Should Apple raise its $99 developer program fee, or scrap it entirely?

This $99 is the only money Apple sees from most of the developers using the App store.
Written by Adrian Kingsley-Hughes, Senior Contributing Editor

The cost of getting apps into Apple's App Store is $99 (excluding nonprofit organizations, schools, and government organizations, where the fee is waived). This is what a yearly membership to the Apple Developer Program costs.

And it's the only money that Apple makes from the vast majority of developers that use the App Store.

Think about it. Any app that's free to download and doesn't have an in-app purchase -- and that's a huge majority of apps -- make Apple no money outside of this $99 per year investment.

And that's a lot of apps. And a lot of big-name apps from big-name companies with deep pockets. And all those apps that are part of expensive services or devices that we buy outside of the Apple ecosystem.

So, is it time for Apple to raise the Developer Program fee? Or should Apple abandon it completely?

Must read: This app will tell you if your iPhone has been hacked

iVerify: Added security for iPhone and iPad users

In a couple of this week's exclusive daily update Above Avalon emails to subscribers (if you're an Apple watcher, then this $20 a month subscription is gold), analyst Neil Cybart crunched some numbers related to the Apple App Store, and they were quite eye-opening.

Apple has about 20 million developers, and let's say that, of this number, half pay the fee. That itself is a billion dollars. A lot of cash, and even more so when you consider that the Apple Store as a whole "only" pulls in profit of about $6 billion annually.

However, taking into consideration overall App Store revenue, what goes out to developers in payments, operating costs, and all other associated costs, Cybart estimates that the App Store only has a 4% net profit margin.

That's a thin profit margin for Apple.


And as the App Store grows, this figure could slip into negative territory.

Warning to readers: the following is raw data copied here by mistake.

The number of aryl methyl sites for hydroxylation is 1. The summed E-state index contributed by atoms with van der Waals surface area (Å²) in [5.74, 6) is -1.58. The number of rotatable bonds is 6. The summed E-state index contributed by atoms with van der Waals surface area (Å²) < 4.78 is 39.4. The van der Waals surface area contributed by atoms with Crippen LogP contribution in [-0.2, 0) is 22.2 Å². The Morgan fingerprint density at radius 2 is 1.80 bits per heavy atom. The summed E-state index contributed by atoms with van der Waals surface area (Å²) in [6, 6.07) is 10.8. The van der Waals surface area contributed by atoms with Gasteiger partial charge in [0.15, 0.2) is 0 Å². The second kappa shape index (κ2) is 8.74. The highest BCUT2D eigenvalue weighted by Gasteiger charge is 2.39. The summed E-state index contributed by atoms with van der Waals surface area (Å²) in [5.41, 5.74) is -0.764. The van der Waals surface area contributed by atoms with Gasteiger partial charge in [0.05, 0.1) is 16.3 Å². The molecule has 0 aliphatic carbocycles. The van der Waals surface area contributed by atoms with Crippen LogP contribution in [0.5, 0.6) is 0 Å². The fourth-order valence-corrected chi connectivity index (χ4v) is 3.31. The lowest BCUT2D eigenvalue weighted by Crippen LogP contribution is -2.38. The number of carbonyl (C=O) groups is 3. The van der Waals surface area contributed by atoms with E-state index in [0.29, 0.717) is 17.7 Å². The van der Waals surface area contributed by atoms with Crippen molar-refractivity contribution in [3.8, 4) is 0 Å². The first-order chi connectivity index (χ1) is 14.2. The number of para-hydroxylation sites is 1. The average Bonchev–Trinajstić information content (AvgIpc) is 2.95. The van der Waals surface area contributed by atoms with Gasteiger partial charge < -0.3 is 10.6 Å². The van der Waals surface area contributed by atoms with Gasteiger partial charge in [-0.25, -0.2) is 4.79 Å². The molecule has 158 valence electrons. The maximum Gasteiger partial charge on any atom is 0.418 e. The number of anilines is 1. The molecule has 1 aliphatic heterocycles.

So, one direction that Apple could go in is simply to raise the Developer Program fee. 

$199. $299. $599.

After all, that $99 is legacy going back years, and things have changed a lot since them. It could be argued that access to the App Store has increased in value tremendously since it was first opened, and the Developer Program fee doesn't reflect this.

For some developers, this change would be nothing, for others it would be a big deal. It might incentivize developers to move to the in-app purchase model or ad-supported model, pulling in more cash for Apple in the process.

Apple could alternatively give developers on the $99 a year basic plan a certain number of downloads a year, and if they go beyond that they have to pay for an upgraded Developer Program plan.

Or Apple could go in the other direction.

Make the Developer Program free, see developers are a resource, and an important part of fostering the massive iOS and macOS ecosystem, and make it even easier for small developers to jump onto the platform.

This could result in some fresh developers and awesome new free apps coming into the market.

Not a bad thing at all.

The flip side of this is that Apple would have to absorb the costs associated with the App Store becoming even bigger.

Thoughts? I'm especially interested in hearing from iOS and macOS developers. Let me know!

Doogee X95, the $60 Android 10 smartphone in pictures

Editorial standards